Sales to our ten largest customers represented 51% and 53% of our sales in the six months ended June 30, 2014 and 2013, respectively. Sales to our two largest customers, which individually accounted for greater than 10% of our net sales, represented 21% of our sales during the six months ended June 30, 2014. In 2013, our largest customer, the only customer to account for greater than 10% of our net sales, represented 17% of our sales during the six months ended June 30, 2013.

Our international operations are subject to the risks of doing business abroad.

See Part I, Item 1A of our 2013 10-K for factors pertaining to our international sales and fluctuations in the exchange rates of foreign currency and for further discussion of potential adverse effects in operating results associated with the risks of doing business abroad. During the first six months of both 2014 and 2013, 52% of our sales were from our international operations.

Gross Profit Gross profit increased 30% to $57.8 million for the three months ended June 30, 2014 from $44.4 million in the same quarter of 2013, and increased 34% to $108.9 million for the six months ended June 30, 2014 from $81.2 million in the same period of 2013. Gross profit as a percentage of sales increased to 8.1% for the three months ended June 30, 2014 from 7.3% in the same period of 2013, and increased to 8.0% for the six months ended June 30, 2014 from 7.1% in the same period of 2013. These increases are primarily due to higher sales volumes, changes in the mix of programs and the impact of the acquisitions. We experience fluctuations in gross profit from period to period. Different programs contribute different gross profits depending on factors such as the types of services involved, location of production, size of the program, complexity of the product and level of material costs associated with the various products.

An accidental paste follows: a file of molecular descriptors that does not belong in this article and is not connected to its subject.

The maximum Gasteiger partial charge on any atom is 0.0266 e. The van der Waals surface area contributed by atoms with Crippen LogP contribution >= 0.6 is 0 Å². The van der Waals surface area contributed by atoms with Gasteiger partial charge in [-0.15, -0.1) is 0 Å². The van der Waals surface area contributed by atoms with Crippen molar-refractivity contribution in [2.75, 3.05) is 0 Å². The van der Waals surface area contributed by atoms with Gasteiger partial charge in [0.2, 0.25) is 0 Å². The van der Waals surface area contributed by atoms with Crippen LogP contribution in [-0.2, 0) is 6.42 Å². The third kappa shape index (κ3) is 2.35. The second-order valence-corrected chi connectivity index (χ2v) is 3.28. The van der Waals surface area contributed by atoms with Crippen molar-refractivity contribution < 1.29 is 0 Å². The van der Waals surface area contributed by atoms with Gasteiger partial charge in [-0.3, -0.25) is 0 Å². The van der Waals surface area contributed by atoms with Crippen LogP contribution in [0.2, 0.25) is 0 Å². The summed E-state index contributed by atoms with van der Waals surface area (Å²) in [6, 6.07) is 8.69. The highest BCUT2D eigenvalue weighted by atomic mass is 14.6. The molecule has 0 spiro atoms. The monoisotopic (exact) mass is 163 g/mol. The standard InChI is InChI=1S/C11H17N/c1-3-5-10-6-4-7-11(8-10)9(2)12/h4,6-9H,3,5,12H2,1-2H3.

Moreover, new programs can contribute relatively less to our gross profit in their early stages when manufacturing volumes are usually lower, resulting in inefficiencies and unabsorbed manufacturing overhead costs. In addition, a number of our new and higher volume programs remain subject to competitive constraints that could exert downward pressure on our margins. During periods of low production volume, we generally have idle capacity and reduced gross profit.

26 -------------------------------------------------------------------------------- Selling, General and Administrative Expenses Selling, general and administrative expenses increased by 23% to $28.7 million in the second quarter of 2014 compared to $23.3 million in the same quarter of 2013, and increased by 24% to $56.9 million in the first six months of 2014 compared to $45.7 million in the same period of 2013. These increases were driven primarily by the Suntron and CTS Acquisitions in addition to expenses to support increased volumes. Selling, general and administrative expenses, as a percentage of sales, were 4.0% and 3.8%, respectively, for the second quarters of 2014 and 2013, and 4.2% and 4.0%, respectively, for the first six months of 2014 and 2013, respectively. The increase in selling, general and administrative expenses as a percentage of sales related primarily to the impact of the Suntron and CTS Acquisitions.

Restructuring Charges and Integration and Acquisition-Related Costs During the six months ended June 30, 2014, we recognized $4.0 million of restructuring charges and integration and acquisition-related costs, primarily related to integration costs of the CTS Acquisition. See Note 12 and Note 16 to the Condensed Consolidated Financial Statements in Item 1 of this report.

Thailand Flood Related Items During the three months ended March 31, 2014, we received $1.6 million of insurance proceeds. The recovery process with our insurance carriers is complete. See Note 14 to the Condensed Consolidated Financial Statements in Item 1 of this report.